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    Posted August 29, 2013 by
    Pittsburgh, Pennsylvania
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    First Person: Your essays

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    The most under-taught subject in America


    CNN PRODUCER NOTE     High school friends Eugene Natali Jr. and Mathew Kabala are MBA holders and the authors of "The Missing Semester," a guide to money management for young adults. This essay appears on their book’s website. Natali is an investment advisor in Pittsburgh; Kabala is a firefighter in Hilton Head, South Carolina, and manager of the firefighters' supplemental retirement fund.

    The book is part of the curriculum at several colleges and schools, including the University of Pittsburgh. The authors say kids need to be taught about money at a younger age. Kabala said: “This is not a topic generally discussed in family conversations – although it should be! Perhaps it is too embarrassing because of existing family finances. Perhaps parents believe that the kids need not hear about financial issues. Perhaps there is simply no interest. If it is not discussed, it is an opportunity lost.”
    - Jareen, CNN iReport producer

    EMERGENCY – CALL 911! Dial that number and trained professionals respond. Right? We expect firefighters to enter a building with the proper equipment and training. We expect surgeons and airline pilots to be similarly prepared. They are responsible for lives. So why, in a world in which 76% of the households in our country, our neighbors, live paycheck to paycheck, do we continue to send our students into the real world unprepared to make decisions about money?


    Seven million students will take out loans during the 2013-2014 school year. How many of them are being taught how to repay those loans? How many are prepared to respond practically to consumerism that considers 7-year car loans, $3 coffees, $80 concert tickets, 55-inch hi-def TVs desirable, even “normal”? The class of 2014 will graduate with record levels of student loans (nearing $1.2 trillion dollars at last count), as well as credit card debt. They will carry that obligation into a consumer-centric world that asks us to “supersize” nearly everything. Some will become teachers, doctors, engineers, mechanics. Some will drop out. All of them will make decisions about money; most already have made them.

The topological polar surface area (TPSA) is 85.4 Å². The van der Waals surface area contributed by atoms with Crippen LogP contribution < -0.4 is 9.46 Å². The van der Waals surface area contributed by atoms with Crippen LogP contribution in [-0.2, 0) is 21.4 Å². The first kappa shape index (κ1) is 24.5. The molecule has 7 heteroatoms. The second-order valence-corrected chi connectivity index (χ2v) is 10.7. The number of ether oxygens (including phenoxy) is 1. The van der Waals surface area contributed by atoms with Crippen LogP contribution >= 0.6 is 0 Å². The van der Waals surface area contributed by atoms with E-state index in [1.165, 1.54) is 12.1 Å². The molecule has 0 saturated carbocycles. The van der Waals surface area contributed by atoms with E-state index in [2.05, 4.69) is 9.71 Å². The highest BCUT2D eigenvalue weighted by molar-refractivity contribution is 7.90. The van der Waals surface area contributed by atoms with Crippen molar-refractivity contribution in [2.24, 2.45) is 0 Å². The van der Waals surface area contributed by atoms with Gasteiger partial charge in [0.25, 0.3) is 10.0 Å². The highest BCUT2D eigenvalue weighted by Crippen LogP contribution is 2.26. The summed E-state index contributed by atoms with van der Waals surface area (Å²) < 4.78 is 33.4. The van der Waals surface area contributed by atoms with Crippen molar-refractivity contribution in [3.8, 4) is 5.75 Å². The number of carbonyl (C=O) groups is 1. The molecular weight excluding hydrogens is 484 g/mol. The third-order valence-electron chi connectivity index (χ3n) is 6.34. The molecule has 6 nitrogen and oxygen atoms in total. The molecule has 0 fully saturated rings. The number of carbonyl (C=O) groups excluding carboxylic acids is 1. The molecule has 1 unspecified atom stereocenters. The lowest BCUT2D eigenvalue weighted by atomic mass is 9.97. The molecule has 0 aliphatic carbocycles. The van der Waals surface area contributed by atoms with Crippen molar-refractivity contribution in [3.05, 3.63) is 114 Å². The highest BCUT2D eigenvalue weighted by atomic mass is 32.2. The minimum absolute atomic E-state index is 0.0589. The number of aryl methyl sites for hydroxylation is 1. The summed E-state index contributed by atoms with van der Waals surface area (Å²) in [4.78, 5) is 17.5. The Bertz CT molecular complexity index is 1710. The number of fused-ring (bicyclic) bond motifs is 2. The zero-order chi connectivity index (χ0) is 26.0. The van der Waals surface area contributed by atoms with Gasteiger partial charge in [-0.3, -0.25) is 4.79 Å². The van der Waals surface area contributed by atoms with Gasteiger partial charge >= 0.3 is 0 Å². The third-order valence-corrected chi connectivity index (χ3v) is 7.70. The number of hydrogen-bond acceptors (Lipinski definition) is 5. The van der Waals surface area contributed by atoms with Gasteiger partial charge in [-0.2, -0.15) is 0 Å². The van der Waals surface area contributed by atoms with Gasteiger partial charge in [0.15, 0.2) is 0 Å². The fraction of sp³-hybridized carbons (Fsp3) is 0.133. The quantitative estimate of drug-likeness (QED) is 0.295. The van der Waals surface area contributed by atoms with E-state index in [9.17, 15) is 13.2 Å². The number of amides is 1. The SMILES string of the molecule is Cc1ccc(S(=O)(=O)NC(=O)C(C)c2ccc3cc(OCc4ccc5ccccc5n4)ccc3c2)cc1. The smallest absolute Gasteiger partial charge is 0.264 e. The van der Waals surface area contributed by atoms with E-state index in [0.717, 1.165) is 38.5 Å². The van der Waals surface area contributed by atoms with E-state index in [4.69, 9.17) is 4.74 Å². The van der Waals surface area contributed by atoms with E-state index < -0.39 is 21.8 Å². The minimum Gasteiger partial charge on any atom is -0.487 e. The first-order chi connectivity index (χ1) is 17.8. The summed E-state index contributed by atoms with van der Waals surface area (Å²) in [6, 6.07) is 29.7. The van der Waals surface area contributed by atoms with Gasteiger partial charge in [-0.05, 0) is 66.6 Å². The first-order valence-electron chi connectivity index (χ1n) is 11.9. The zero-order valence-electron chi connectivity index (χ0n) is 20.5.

Money is one of the few subjects that affect every American, yet our schools have not, for the most part, addressed it. (In Pittsburgh, as in other cities, there are a small number of notable exceptions.) So how do students gain financial literacy? They probably learn from what others do—that is, from what we, the older generations, do. Not a reassuring thought.


    Since we wrote "The Missing Semester," a financial guide for young adults, we have had considerable interaction with this young, ‘millennial’ generation on the topic of money basics. At first we weren’t sure how our target audience, 18-30-year-olds, would receive what we had to say. Our expectations were low because we believed what we had read about this “entitled generation.” But as we began to interact, we found something different. We met young men and women who embraced our message. Individuals, who collectively appear highly capable, highly motivated, and interested in controlling their financial future. Before judging them, we should have first looked in the mirror.